Saint George’s Day

By the western church calendar, today is the feast of St. George. He’s the patron saint of the military, and of England and Catalonia. The George Cross is part of the Union Jack flag, although today celebrating the feast in England is sometimes considered suspect, unless it is a purely religions and private veneration.

This is the statue I did NOT get to see when I was in Lübeck, Germany in 2017. It is St. George doing in a very sincere dragon indeed! It is a copy of a statue in Sweden, carved by and artist from Lübeck. Source:

St. George is one of those saints that lacks firm written sources, and is considered a wee bit suspect by the Roman Catholic Church. He remains popular in the Eastern Orthodox churches, and in the Church of England (or at least with followers of the Church of England.) There’s also a city in Utah named for him, which makes me giggle a bit. He’s not exactly the same sort of Saint as the Saints, Latter-day, who founded the town.

I want a copy for my church, but I don’t think the decorating committee would agree. Or the fire marshal. From:–330381322638029098/

St. George is thought to have been martyred on April 23, AD 303. He was born in what is now western Turkey, and since his father was a Roman soldier, he had to go into the army (like St. Martin of Tours, and several others.) The official version of the story is that he was martyred for refusing to make the sacrifices required by Diocletian’s anti-Christian edicts. There are no dragons in the official version. Alas.

The popular version is that George was in northern Libya, where a dragon had moved in, taken over a spring, and was killing the locals, their livestock, and everything else in the area. Various young ladies were offered to the dragon in hopes of appeasing it. George arrived and said that he, with the help of G-d, would deal with the beast. He did, did not ask to marry the young lady of the day, but instead preached the Gospel and converted the people.

In some versions of the story, he killed a dragon in England as well, thus he is the patron of England, as St. Andrew is the patron of Scotland and St. David (Dawi Sant) protects Wales. (Before George it was St. Edmund the Martyr.)

There was a much more elaborate, highly unofficial version, of the story of St. George that I have only heard and seen once, and that was in a chapel in a castle in the Czech Republic. It is much more detailed, with further adventures, and includes George being killed three times and coming back to life twice. I can guess why that version does not appear in church art or the semi-official depictions of the saint.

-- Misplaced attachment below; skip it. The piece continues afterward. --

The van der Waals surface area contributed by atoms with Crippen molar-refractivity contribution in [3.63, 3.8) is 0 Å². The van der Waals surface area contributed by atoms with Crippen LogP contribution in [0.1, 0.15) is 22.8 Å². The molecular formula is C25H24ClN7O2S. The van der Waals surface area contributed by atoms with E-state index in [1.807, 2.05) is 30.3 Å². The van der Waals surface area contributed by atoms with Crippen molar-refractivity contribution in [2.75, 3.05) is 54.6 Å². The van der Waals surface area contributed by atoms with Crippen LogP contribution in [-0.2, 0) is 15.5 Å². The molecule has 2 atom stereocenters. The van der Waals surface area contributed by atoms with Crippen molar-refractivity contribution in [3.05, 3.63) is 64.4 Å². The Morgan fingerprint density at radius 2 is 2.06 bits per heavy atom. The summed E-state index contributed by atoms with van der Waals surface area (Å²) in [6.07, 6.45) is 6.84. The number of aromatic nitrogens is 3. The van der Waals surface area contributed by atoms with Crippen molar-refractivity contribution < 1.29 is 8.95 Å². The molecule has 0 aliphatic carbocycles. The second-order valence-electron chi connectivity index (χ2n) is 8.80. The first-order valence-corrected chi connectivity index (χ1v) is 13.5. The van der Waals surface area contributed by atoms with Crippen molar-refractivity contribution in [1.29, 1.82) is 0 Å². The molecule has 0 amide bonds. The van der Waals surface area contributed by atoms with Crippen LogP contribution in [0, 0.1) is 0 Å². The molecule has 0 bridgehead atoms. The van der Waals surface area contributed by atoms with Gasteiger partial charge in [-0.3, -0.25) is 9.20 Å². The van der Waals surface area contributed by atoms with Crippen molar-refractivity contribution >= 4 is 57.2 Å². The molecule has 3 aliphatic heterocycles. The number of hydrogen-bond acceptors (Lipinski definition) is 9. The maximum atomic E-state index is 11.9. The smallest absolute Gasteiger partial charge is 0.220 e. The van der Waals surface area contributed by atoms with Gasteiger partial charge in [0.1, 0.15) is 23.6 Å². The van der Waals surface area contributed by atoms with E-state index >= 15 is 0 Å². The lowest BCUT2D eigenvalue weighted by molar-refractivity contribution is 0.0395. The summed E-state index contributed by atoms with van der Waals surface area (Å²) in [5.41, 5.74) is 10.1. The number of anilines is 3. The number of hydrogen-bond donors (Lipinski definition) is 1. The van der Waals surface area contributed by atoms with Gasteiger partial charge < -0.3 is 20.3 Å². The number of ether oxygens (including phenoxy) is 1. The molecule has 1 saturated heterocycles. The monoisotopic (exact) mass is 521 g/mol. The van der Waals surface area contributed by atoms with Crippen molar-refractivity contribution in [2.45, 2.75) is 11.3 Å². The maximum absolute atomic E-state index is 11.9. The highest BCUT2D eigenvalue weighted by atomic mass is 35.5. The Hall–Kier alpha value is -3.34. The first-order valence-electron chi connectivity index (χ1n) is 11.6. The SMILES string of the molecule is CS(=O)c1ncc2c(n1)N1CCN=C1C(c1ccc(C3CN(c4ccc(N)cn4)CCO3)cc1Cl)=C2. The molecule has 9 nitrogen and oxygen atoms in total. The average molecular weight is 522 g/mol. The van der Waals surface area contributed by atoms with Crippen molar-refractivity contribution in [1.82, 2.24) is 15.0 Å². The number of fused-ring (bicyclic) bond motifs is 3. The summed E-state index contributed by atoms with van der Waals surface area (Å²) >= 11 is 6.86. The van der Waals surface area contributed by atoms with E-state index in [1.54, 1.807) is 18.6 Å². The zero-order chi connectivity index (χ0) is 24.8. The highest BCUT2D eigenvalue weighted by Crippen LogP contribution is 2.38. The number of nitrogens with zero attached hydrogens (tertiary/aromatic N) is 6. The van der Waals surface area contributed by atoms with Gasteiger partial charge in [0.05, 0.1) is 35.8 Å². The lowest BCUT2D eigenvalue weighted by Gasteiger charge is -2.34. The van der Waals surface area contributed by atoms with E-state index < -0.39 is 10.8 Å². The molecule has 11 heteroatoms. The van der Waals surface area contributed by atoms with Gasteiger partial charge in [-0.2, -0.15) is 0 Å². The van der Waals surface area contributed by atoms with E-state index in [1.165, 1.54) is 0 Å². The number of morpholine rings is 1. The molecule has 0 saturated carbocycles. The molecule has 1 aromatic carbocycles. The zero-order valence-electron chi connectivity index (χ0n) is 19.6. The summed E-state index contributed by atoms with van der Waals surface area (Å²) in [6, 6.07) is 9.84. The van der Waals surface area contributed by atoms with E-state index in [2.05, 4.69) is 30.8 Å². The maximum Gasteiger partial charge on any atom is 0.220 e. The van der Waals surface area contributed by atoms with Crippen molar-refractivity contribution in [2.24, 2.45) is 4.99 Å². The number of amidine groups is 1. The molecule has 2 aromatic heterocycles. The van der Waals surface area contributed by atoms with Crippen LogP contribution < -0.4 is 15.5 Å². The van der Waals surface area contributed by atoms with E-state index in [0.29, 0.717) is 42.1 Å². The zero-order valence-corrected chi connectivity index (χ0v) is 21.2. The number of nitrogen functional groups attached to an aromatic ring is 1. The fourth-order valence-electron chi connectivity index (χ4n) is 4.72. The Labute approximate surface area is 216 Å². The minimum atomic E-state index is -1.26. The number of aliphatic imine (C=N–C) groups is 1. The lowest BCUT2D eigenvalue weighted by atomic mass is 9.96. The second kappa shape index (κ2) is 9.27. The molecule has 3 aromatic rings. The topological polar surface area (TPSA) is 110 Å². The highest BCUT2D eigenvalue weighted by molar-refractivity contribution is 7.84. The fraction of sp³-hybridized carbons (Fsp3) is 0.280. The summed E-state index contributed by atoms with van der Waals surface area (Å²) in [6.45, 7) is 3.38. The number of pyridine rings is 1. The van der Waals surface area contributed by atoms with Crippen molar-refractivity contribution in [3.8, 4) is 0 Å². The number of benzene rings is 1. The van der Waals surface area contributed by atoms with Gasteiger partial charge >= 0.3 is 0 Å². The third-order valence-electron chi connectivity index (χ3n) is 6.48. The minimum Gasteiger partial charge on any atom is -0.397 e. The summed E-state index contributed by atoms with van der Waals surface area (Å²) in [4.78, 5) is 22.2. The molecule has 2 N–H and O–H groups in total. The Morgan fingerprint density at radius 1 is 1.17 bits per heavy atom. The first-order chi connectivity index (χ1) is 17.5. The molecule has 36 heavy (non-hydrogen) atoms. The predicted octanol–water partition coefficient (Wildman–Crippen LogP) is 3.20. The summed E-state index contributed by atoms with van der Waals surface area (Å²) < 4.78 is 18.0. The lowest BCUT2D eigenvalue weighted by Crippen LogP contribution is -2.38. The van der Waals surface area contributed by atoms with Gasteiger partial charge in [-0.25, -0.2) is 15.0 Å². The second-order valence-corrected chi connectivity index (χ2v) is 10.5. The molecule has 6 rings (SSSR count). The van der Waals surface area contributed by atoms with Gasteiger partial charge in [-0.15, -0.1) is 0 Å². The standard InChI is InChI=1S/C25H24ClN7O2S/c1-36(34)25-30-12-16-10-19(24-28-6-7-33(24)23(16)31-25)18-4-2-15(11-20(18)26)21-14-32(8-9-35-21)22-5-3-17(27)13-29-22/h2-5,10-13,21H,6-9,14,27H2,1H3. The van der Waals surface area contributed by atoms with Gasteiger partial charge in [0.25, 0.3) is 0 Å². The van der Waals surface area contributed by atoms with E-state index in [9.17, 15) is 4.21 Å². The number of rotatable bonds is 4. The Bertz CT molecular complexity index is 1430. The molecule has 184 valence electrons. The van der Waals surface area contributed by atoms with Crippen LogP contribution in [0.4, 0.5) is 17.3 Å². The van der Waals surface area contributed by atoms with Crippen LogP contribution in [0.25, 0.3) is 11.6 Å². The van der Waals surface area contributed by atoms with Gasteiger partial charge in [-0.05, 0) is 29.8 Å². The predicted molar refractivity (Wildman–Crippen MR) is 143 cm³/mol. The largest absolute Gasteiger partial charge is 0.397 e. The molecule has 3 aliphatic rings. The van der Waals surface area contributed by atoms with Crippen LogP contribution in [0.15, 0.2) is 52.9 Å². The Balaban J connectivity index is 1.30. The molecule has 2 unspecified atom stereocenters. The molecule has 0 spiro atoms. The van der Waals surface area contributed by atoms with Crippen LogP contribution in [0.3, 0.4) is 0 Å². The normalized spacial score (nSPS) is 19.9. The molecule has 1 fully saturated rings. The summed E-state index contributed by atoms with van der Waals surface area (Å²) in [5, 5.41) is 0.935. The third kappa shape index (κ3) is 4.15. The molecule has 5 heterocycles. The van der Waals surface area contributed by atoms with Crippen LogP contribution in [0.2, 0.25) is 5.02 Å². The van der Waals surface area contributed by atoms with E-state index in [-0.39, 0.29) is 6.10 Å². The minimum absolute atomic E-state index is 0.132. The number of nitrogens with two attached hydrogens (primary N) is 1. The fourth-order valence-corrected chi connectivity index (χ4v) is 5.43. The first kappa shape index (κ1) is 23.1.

St. George also appears as a character in the winter pantomimes (Pantos) in England. Some folklorists see him as a stand-in for the Green Knight, the Oak King, the symbol of summer, killed by the Holly King/winter.


“She Walks in Beauty”

“She walks in beauty, like the night

Of cloudless climes and starry skies;

And all that’s best of dark and bright

Meet in her aspect and her eyes;

Thus mellowed to that tender light

Which heaven to gaudy day denies.

One shade the more, one ray the less,

Had half impaired the nameless grace

Which waves in every raven tress,

Or softly lightens o’er her face;

Where thoughts serenely sweet express,

How pure, how dear their dwelling-place.

And on that cheek, and o’er that brow,

So soft, so calm, yet eloquent,

The smiles that win, the tints that glow,

But tell of days in goodness spent,

A mind at peace with all below,

A heart whose love is innocent!”

I’d never really read this poem until I heard it recited by Ron Pearlman on a collection of poems and music from the series Beauty and the Beast. (This was before his politics became too much for me.) Byron’s not one of my favorite Romantic poets, but his focus on the inner as well a outer appearance of his inspiration always catches my attention. In some ways it reminds me of another poem, one I met through one of Louis Untermeyer’ anthologies. The poem is “To Mistress Margaret Hussey,” or sometimes, “Merry Margaret.”

“Merry Margaret,

As midsummer flower,

Gentle as a falcon

Or hawk of the tower:

With solace and gladness,

Much mirth and no madness,

All good and no badness;

So joyously,

So maidenly,

So womanly

Her demeaning

In every thing,

Far, far passing

That I can indite,

Or suffice to write

Of Merry Margaret

As midsummer flower,

Gentle as falcon

Or hawk of the tower.

As patient and still

And as full of good will

As fair Isaphill,


Sweet pomander,

Good Cassander,

Steadfast of thought,

Well made, well wrought,

Far may be sought

Ere that ye can find

So courteous, so kind

As Merry Margaret,

This midsummer flower,

Gentle as falcon

Or hawk of the tower.”